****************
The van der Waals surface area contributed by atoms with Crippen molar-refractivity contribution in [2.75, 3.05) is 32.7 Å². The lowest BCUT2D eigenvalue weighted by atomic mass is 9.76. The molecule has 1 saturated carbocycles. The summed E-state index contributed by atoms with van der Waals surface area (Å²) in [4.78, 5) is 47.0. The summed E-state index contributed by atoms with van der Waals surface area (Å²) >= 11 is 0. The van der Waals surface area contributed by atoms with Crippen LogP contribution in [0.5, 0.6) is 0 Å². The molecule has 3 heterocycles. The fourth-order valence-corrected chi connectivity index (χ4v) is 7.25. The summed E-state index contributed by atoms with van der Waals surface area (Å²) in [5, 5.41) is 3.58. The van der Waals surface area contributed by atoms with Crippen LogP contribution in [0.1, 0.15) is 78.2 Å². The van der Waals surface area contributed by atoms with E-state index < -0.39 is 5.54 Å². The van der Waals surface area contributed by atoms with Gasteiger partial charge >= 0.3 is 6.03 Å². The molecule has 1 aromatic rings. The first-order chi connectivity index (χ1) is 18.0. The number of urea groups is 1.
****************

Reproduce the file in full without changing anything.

The van der Waals surface area contributed by atoms with Crippen molar-refractivity contribution in [2.75, 3.05) is 32.7 Å². The lowest BCUT2D eigenvalue weighted by atomic mass is 9.76. The molecule has 1 saturated carbocycles. The summed E-state index contributed by atoms with van der Waals surface area (Å²) in [4.78, 5) is 47.0. The summed E-state index contributed by atoms with van der Waals surface area (Å²) >= 11 is 0. The van der Waals surface area contributed by atoms with Crippen LogP contribution in [0.5, 0.6) is 0 Å². The molecule has 3 heterocycles. The fourth-order valence-corrected chi connectivity index (χ4v) is 7.25. The summed E-state index contributed by atoms with van der Waals surface area (Å²) in [5, 5.41) is 3.58. The van der Waals surface area contributed by atoms with Crippen LogP contribution in [0.1, 0.15) is 78.2 Å². The van der Waals surface area contributed by atoms with E-state index < -0.39 is 5.54 Å². The van der Waals surface area contributed by atoms with Gasteiger partial charge >= 0.3 is 6.03 Å². The molecule has 1 aromatic rings. The first-order chi connectivity index (χ1) is 18.0. The number of urea groups is 1.